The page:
Chris Lange, FISM News
The government of the United Kingdom recently admitted that it was “inappropriate” for the Crown Prosecution to say parts of the Bible are “offensive” and “no longer appropriate in modern society” in its effort to prosecute a Christian street preacher.
According to Christian Concern, the Crown Prosecution Service (CPS) made the admission after its case against preacher John Dunn, 55, was thrown out last week. Dunn faced criminal prosecution after a lesbian couple complained that he offended them with “biblical speak.” The case was dropped after the women “refused to engage with the case” after making the initial allegations.
Dunn contends that he simply recited scripture about God’s design for human sexuality and marriage in public.
In the written question-and-answer procedure allowed in the House of Lords, Baroness Catharine Hoey (Non-Afl) asked the government “What assessment they have made of the written statement by the Crown Prosecution that the Bible contains references ‘which are simply no longer appropriate in modern society and which would be deemed offensive if stated in public.’”
Lord Stewart of Dirleton, a criminal law specialist who serves as Advocate General for Scotland, responded that “The Wessex Area of the CPS has undertaken a post-case review and acknowledges that the statement was inappropriate.”
He went on to explain that the comment, “was not intended to and does not represent a change to published CPS Policy. It is not indicative of a general approach by the CPS to cases involving the right to freedom of thought, conscience and religion, and the right to freedom of expression.”
Dunn, who began his street-preaching ministry 15 years ago, said that, while he is pleased with the outcome of the case, he hopes that it will serve to give pause to authorities who seek to target Christians by encroaching on their free speech protections.
“I am pleased that the government has recognized that the arguments made against me by the CPS were wrong,” Dunn was quoted as saying in a Christian Concern news release.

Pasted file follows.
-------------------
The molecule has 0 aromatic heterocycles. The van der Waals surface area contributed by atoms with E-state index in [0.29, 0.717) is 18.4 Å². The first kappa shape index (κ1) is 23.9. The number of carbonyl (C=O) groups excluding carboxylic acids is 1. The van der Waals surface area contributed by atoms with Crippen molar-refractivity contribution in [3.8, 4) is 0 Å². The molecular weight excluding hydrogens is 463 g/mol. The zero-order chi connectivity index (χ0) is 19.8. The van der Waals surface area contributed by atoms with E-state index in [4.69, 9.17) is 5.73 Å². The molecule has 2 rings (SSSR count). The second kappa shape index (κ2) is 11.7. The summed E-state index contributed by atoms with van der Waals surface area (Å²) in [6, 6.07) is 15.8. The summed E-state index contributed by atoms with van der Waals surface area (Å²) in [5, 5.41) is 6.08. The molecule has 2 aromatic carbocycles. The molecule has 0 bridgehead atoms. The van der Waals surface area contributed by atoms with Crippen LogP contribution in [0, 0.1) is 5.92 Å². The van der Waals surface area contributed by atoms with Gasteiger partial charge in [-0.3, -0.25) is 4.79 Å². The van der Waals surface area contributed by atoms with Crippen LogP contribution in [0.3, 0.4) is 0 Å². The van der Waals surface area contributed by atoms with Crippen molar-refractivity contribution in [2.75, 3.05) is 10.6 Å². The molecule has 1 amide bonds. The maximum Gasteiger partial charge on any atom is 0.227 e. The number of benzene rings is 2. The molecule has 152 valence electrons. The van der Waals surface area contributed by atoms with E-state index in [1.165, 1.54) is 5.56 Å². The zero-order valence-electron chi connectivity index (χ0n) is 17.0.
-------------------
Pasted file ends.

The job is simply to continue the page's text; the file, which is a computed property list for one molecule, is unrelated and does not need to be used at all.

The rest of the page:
“I faced the prospect of criminal conviction for over two years on these grounds. I hope what has happened will protect other Christians who find themselves unfairly on the wrong side of the law for speaking biblical truth,” Dunn added.
Andrea Williams, chief executive of the Christian Legal Centre, which represented Dunn in the case, described the government’s actions as “a clear example of overreach from the CPS” which exposed “the extent to which they misunderstand the Bible and freedom of speech.”
“Their arguments in this case were so steeped in the prevailing secular political orthodoxy, it was chilling,” she continued.
Dunn had reportedly been preaching from Genesis 1 on a public Swindon Street plaza in November 2020 when he engaged in a discussion with the two female passers-by who indicated to him that they were in a same-sex marriage. Dunn proceeded to tell them that “It says in the Bible that homosexuals will not inherit the kingdom of God,” referring to 1 Corinthians 6:9. The women reported him to local authorities, after which Dunn, a cancer survivor and British Army Special Forces veteran, voluntarily submitted to an interview at the police station. There, the preacher was reportedly told that he would be arrested if he attempted to leave the station and was served with a criminal summons for alleged “homophobia” under Section 5 of the Public Order Act.
The Crown alleged that the preacher was guilty of hate speech because he had ‘offended’ and ‘upset’ a member of the public.
Dunn’s attorneys argued that both the interview and subsequent prosecution of Dunn violated his civil rights under Articles 9 and 10 of the European Convention of Human Rights (ECHR) protecting freedom of thought, conscience, religion, and expression and that his opinions must be protected “even if these cross the sensibilities of the majority of the population.”
Throughout his ordeal, Dunn has maintained that the basis of his desire to preach God’s word to strangers is motivated by love and compassion, rather than condemnation.